The report is concluded with a scenario in which dialogue between the U.S., ROK, and DPRK falls apart, inviting escalatory conditions on the Korean Peninsula. Verbal escalation leads to the DPRK testing a high-altitude direct ascent ASAT weapon, and upon receiving criticism from the U.S., the DPRK justifies the launch as a “scientific test mission.” Next, the DPRK leaves the Outer Space Treaty (OST) as it believes the U.S. is not allowing it to become a space faring nation. In response to a U.S. anti-DPRK regime propaganda broadcast from Voice of America via Starlink, the DPRK conducts a High-Altitude Nuclear Detonation to disrupt U.S. Starlink satellites. It then issues a follow-up threat to detonate an EMP over the U.S. via DPRK satellite in the event of further U.S. intervention.  

The report warns that the absence of serious engagement with the DPRK might result in a “worst-case scenario” of this nature. This underlines the importance of institutional level strategic engagement with the DPRK on space, while keeping in mind the risks of intellectual property theft and replication of high-end space technology for military purposes. 

At the first webinar of the CTR+ series, “Applying CTR to the Korean Peninsula,” Dr. Namrata Goswami delivered a presentation based on her paper. You can view the presentation here. 

 

About the Author

Dr. Namrata Goswami is an independent scholar on international relations, space policy, and conflict resolution. She has been a MINERVA grantee, a grant awarded by the Office of the Secretary of Defense MINERVA Initiative, supporting her project on exploring great power attitudes towards resource nationalism, territoriality, and expansionism in the space domain. She regularly consults for the NATO Partnership for Peace Consortium ‘Emerging Security Challenges Working Group’ and has been a senior analyst and subject matter expert with Wikistrat and the Futures Lab. Dr Goswami served as a Jennings Randolph Senior Fellow at the Congressionally Funded United States Institute of Peace (USIP) in Washington, DC, where she explored long-term India-China-US scenarios. She spent nearly a decade at India’s premier defense think tank, the MP-Institute for Defence Studies and Analyses (IDSA), New Delhi. In 2012-2013, Dr Goswami was awarded the Fulbright-Nehru Senior Fellowship supporting her work on China-India border conflict scenarios. She also received the “Executive Leadership Certificate” sponsored by the Harvard Kennedy School of Government, the National Defense University, Washington, DC, and the Asia Pacific Center for Security Studies, Hawaii in 2013. She has been a visiting fellow at the Peace Research Institute, Oslo, Norway, the La Trobe University, Melbourne, Australia and the University of Heidelberg, Germany. Her co-authored book titled, “Scramble for the Skies: The Great Power Competition to Control the Resources of Outer Space,” was published in October 2020 by Lexington Press, Roman and Littlfield.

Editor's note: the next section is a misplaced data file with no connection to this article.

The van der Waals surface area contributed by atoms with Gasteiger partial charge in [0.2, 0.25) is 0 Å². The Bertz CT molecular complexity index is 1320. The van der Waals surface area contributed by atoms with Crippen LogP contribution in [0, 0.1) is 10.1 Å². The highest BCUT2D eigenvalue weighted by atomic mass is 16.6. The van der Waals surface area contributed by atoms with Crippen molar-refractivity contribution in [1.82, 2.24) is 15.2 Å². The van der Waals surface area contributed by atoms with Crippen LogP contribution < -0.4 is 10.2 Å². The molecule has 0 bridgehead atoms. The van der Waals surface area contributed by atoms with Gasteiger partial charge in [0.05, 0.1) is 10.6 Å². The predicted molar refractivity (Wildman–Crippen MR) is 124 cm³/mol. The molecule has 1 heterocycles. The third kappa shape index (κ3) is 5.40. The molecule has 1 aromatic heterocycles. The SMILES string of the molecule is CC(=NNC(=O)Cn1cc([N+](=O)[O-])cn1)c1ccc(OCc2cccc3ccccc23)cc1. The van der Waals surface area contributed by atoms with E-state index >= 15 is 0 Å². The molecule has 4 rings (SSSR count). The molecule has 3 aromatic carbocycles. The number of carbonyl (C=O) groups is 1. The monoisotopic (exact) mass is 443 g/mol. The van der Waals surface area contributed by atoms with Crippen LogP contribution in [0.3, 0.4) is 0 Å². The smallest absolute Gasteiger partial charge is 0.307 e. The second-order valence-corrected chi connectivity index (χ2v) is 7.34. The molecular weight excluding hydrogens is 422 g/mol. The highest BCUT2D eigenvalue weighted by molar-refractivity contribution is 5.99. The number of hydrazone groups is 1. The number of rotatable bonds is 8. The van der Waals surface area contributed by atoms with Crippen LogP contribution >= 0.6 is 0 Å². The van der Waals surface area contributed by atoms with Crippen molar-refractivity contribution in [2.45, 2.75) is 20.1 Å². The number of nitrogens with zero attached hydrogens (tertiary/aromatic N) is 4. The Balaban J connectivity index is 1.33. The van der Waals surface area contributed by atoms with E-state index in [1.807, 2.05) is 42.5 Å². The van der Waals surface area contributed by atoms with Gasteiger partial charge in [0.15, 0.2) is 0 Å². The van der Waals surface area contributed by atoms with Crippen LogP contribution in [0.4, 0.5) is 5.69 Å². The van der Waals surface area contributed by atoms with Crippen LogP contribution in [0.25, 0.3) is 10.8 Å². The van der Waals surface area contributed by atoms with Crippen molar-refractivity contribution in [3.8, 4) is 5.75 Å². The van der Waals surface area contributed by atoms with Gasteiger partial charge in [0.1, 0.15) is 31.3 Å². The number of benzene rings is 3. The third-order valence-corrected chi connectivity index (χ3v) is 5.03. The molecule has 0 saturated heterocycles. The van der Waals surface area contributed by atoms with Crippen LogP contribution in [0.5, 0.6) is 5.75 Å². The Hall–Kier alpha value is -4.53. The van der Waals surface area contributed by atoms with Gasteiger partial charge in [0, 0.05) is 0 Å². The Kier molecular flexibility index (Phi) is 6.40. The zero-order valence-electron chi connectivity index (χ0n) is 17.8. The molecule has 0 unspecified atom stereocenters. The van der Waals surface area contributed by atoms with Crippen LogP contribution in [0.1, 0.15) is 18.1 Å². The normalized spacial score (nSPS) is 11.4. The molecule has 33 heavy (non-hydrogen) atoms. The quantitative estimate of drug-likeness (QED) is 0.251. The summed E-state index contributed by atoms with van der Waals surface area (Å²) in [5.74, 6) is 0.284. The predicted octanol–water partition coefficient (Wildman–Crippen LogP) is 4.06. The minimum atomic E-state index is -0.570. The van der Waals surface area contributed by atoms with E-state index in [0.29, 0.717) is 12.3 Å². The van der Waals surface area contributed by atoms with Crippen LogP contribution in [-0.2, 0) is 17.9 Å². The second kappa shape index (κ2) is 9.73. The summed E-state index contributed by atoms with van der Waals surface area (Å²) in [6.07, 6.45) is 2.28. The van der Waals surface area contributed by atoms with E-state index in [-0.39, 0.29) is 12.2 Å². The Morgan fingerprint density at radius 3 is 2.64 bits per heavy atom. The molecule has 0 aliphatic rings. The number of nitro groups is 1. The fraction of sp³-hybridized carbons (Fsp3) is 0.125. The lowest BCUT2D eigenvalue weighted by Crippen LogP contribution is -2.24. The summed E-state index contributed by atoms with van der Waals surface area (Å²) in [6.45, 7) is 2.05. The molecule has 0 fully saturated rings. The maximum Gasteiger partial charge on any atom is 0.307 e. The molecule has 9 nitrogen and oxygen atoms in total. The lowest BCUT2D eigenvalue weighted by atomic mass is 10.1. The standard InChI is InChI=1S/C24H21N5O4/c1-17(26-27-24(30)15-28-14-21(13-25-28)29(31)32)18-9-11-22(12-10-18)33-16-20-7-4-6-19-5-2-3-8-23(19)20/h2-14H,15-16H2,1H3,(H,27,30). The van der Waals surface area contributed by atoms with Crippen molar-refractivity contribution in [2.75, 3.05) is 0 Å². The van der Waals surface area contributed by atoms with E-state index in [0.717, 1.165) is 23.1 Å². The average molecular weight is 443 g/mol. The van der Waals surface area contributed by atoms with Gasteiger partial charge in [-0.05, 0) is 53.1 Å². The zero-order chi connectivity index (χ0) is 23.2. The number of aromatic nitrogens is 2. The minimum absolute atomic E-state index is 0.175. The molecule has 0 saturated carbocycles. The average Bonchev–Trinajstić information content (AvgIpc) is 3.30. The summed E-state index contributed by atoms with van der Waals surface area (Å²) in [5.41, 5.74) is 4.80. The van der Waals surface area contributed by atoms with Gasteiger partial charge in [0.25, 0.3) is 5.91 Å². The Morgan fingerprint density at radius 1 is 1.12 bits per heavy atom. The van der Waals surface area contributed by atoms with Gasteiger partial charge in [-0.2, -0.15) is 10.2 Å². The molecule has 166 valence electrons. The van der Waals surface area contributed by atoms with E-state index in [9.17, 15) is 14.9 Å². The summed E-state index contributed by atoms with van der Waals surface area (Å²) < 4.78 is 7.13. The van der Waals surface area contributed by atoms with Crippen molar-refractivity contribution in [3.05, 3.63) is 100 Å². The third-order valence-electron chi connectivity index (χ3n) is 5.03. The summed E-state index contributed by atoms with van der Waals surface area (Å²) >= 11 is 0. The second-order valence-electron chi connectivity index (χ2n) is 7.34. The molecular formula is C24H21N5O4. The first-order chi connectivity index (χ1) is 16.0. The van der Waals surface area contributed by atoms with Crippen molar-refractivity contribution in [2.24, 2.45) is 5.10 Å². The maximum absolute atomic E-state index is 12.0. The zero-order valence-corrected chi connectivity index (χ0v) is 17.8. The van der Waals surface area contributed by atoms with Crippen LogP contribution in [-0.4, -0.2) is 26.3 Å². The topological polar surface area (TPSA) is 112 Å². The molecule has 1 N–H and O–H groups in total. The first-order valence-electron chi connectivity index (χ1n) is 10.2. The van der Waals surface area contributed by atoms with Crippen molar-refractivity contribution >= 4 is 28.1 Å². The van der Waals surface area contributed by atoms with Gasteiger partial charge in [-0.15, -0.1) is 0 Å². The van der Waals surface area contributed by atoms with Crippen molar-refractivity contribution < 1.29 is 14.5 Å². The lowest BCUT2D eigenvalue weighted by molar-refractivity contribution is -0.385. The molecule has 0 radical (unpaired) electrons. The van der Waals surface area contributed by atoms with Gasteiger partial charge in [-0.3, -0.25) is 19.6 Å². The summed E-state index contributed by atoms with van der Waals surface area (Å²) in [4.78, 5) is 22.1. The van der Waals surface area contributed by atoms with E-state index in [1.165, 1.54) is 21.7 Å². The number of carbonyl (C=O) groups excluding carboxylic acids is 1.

Disclaimer: The opinions articulated above represent the views of the author(s) and do not necessarily reflect the position of the Asia Pacific Leadership Network or any of its members.